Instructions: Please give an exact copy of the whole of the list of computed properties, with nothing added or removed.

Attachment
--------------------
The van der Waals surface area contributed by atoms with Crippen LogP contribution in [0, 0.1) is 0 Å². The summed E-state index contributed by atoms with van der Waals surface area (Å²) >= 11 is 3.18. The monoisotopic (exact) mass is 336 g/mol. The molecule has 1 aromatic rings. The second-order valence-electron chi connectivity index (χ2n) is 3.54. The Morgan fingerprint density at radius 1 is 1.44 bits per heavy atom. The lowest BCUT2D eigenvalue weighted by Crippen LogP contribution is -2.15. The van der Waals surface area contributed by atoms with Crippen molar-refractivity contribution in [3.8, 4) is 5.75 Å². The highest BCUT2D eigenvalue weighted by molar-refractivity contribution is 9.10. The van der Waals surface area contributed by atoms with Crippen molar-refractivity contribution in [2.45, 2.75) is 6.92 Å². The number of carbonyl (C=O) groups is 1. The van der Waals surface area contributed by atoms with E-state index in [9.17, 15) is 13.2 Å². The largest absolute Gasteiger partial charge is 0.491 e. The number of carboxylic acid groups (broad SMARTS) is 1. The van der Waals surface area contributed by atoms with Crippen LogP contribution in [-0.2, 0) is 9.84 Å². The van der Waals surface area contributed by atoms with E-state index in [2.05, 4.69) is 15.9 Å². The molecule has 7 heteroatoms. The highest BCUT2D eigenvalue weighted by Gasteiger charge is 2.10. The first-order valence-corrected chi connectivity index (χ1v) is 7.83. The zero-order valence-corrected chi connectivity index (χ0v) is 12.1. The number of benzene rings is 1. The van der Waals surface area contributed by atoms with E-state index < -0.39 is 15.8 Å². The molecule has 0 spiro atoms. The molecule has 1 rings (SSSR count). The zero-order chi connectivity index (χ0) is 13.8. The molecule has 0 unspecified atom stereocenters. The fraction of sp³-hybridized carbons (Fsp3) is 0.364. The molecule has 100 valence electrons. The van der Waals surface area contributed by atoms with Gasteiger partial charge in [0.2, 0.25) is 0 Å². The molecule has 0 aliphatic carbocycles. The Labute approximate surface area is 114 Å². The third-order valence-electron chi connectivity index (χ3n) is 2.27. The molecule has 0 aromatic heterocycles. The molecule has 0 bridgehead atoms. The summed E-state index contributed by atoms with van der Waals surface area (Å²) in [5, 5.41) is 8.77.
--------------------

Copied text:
The van der Waals surface area contributed by atoms with Crippen LogP contribution in [0, 0.1) is 0 Å². The summed E-state index contributed by atoms with van der Waals surface area (Å²) >= 11 is 3.18. The monoisotopic (exact) mass is 336 g/mol. The molecule has 1 aromatic rings. The second-order valence-electron chi connectivity index (χ2n) is 3.54. The Morgan fingerprint density at radius 1 is 1.44 bits per heavy atom. The lowest BCUT2D eigenvalue weighted by Crippen LogP contribution is -2.15. The van der Waals surface area contributed by atoms with Crippen molar-refractivity contribution in [3.8, 4) is 5.75 Å². The highest BCUT2D eigenvalue weighted by molar-refractivity contribution is 9.10. The van der Waals surface area contributed by atoms with Crippen molar-refractivity contribution in [2.45, 2.75) is 6.92 Å². The number of carbonyl (C=O) groups is 1. The van der Waals surface area contributed by atoms with E-state index in [9.17, 15) is 13.2 Å². The largest absolute Gasteiger partial charge is 0.491 e. The number of carboxylic acid groups (broad SMARTS) is 1. The van der Waals surface area contributed by atoms with Crippen LogP contribution in [-0.2, 0) is 9.84 Å². The van der Waals surface area contributed by atoms with E-state index in [2.05, 4.69) is 15.9 Å². The molecule has 7 heteroatoms. The highest BCUT2D eigenvalue weighted by Gasteiger charge is 2.10. The first-order valence-corrected chi connectivity index (χ1v) is 7.83. The zero-order valence-corrected chi connectivity index (χ0v) is 12.1. The number of benzene rings is 1. The van der Waals surface area contributed by atoms with E-state index < -0.39 is 15.8 Å². The molecule has 0 spiro atoms. The molecule has 1 rings (SSSR count). The zero-order chi connectivity index (χ0) is 13.8. The molecule has 0 unspecified atom stereocenters. The fraction of sp³-hybridized carbons (Fsp3) is 0.364. The molecule has 100 valence electrons. The van der Waals surface area contributed by atoms with Gasteiger partial charge in [0.2, 0.25) is 0 Å². The molecule has 0 aliphatic carbocycles. The Labute approximate surface area is 114 Å². The third-order valence-electron chi connectivity index (χ3n) is 2.27. The molecule has 0 aromatic heterocycles. The molecule has 0 bridgehead atoms. The summed E-state index contributed by atoms with van der Waals surface area (Å²) in [5, 5.41) is 8.77.